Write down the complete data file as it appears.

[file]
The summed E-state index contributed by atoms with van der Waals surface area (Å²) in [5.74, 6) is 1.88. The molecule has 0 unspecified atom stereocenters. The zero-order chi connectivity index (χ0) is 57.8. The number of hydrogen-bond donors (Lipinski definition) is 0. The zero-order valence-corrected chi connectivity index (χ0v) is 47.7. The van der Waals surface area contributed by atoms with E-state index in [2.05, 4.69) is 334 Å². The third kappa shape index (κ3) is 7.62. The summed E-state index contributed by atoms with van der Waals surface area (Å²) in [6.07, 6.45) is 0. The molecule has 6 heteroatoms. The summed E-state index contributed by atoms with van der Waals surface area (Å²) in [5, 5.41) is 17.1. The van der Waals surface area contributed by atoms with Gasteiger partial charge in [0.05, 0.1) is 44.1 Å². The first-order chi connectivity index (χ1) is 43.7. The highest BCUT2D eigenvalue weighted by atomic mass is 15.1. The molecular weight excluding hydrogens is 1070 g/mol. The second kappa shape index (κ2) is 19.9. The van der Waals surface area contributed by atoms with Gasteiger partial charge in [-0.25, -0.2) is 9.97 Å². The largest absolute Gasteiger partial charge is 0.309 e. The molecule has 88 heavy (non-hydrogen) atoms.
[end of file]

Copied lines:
The summed E-state index contributed by atoms with van der Waals surface area (Å²) in [5.74, 6) is 1.88. The molecule has 0 unspecified atom stereocenters. The zero-order chi connectivity index (χ0) is 57.8. The number of hydrogen-bond donors (Lipinski definition) is 0. The zero-order valence-corrected chi connectivity index (χ0v) is 47.7. The van der Waals surface area contributed by atoms with E-state index in [2.05, 4.69) is 334 Å². The third kappa shape index (κ3) is 7.62. The summed E-state index contributed by atoms with van der Waals surface area (Å²) in [6.07, 6.45) is 0. The molecule has 6 heteroatoms. The summed E-state index contributed by atoms with van der Waals surface area (Å²) in [5, 5.41) is 17.1. The van der Waals surface area contributed by atoms with Gasteiger partial charge in [0.05, 0.1) is 44.1 Å². The first-order chi connectivity index (χ1) is 43.7. The highest BCUT2D eigenvalue weighted by atomic mass is 15.1. The molecular weight excluding hydrogens is 1070 g/mol. The second kappa shape index (κ2) is 19.9. The van der Waals surface area contributed by atoms with Gasteiger partial charge in [-0.25, -0.2) is 9.97 Å². The largest absolute Gasteiger partial charge is 0.309 e. The molecule has 88 heavy (non-hydrogen) atoms.